Kim Burrell, a Pentecostal preacher and one of black gospel’s darlings, was ousted from an appearance on The Ellen DeGeneres Show this week, sending shock waves through the African-American community.
Burrell and Pharrell Williams were invited to promote their duet, “I See Victory,” from the soundtrack of the inspirational film Hidden Figures. However, Burrell’s homophobic homily about the “perverted homosexual spirit” prompted a tsunami of angry social media posts by African-American entertainers and figures — both LGBTQ and straight — not seen in previous antigay scandals.
The mother of out R&B phenom Frank Ocean, who had a song on his 2016 Blonde album that featured Burrell, condemned the gospel singer’s hatred and asked whether she could be cropped out of her son’s tune. Hidden Figures and Moonlight star Janelle Monáe had a visceral reaction to Burrell’s rant:
“I unequivocally repudiate ANY AND ALL hateful comments against the LGBTQ community,” Monáe wrote on Instagram. “We cannot sit Idly by nor will we speak silently when we are confronted with such violence against members of our community.”
What has always made me shake my head in utter disgust is not only that most African-American gospel church choirs of any note have LGBTQ singers, but that they also actively seek us out as ministers of music.
“The virtuosity of gay singers, musicians, and composers has been the driving force in developing popular gospel choirs — even chart-topping, Grammy-winning acts — that make money for a church, help expand congregations, and raise the profiles of pastors,” NPR reported in its 2012 segment “Blacks, Gays, and the Church: A Complex Relationship.”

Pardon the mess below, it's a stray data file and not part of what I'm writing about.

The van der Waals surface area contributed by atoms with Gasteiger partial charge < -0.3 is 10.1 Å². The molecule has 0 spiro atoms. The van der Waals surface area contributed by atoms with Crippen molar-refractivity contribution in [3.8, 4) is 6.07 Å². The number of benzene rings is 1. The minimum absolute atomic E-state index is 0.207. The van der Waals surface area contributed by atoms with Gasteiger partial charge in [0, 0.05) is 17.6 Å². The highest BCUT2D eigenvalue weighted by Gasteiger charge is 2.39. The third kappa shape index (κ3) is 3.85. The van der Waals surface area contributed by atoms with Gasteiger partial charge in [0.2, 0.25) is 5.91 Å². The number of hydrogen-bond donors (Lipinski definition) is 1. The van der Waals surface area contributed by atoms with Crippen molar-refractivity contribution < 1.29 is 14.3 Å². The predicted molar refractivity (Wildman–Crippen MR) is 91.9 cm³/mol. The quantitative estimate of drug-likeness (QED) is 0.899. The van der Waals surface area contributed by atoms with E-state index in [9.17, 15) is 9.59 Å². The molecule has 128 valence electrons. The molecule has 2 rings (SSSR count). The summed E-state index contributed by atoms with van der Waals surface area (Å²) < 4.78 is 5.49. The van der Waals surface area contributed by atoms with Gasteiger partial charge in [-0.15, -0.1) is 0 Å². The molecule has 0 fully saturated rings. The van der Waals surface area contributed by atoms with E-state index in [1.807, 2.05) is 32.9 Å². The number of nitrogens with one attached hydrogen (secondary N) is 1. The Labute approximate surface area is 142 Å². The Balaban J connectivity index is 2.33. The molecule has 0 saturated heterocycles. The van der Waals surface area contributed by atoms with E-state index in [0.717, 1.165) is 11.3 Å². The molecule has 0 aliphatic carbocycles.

Gospel music undeniably has queerness in its roots that not only shaped the genre but continues to give gospel music its enduring vibrancy.
One of the black church’s most influential denominations is the Church of God in Christ, which Burrell belongs to. It is the largest African-American and largest Pentecostal church in the United States. And as the largest black denomination in the country, it is also the loudest in rebuking homosexuality.
With many of the gospel music industry mega-stars coming from the Church of God in Christ, the church’s charismatic worship style shouts to a black gay male queer gospel aesthetic every Sunday. And the church remains conflicted with itself.
Pastor Donnie McClurkin, an über-star in the stratosphere of black gospel music, also belongs to the Church of God in Christ and struggles mightily with his sexual orientation.
“God did not call you to such perversions. Your only hope is Jesus Christ. Were it not for this Jesus I would be a homosexual today. This God is a deliverer,” McClurkin exhorted with fire and brimstone at the the denomination’s 102nd Holy Convocation International Youth Department Worship Service.
A similar message of gay = evil was pushed in Burrell’s half-baked apology, in which she said, “I love you and God loves you but God hates the sin in you and me.”
Burrell’s theological qualifier of “love the sinner but hate the sin” is commonly heard in our churches. This message is deleterious to LGBTQ people of faith on so many levels:
It pimps our talent, yet damns our souls. Our connections and contributions to the larger black religious cosmos are desecrated every time homophobic pronouncements, like Burrell’s, go unchecked in these holy places of worship. The black church becomes an institution on the “down low.” Our silence, shame, and stigma around issues of identity, sexual practices, and the lack of pastoral care to people deemed “outsiders” are factors contributing not only to high-risk sexual behaviors and the transmission of HIV, but also to the silent killers of suicide and homelessness in my community.
The Church of God in Christ cannot deny that the church gets its Jesus dance on and shouts amen to a queer black male aesthetic every Sunday. No one knows this better than Burrell herself.
Interestingly, the Church of God in Christ was formed in 1897 by a group of disfellowshipped Baptists. I wonder if the guys were booted out because they were gay.
REV. IRENE MONROE is a writer and theologian based in Cambridge, Mass.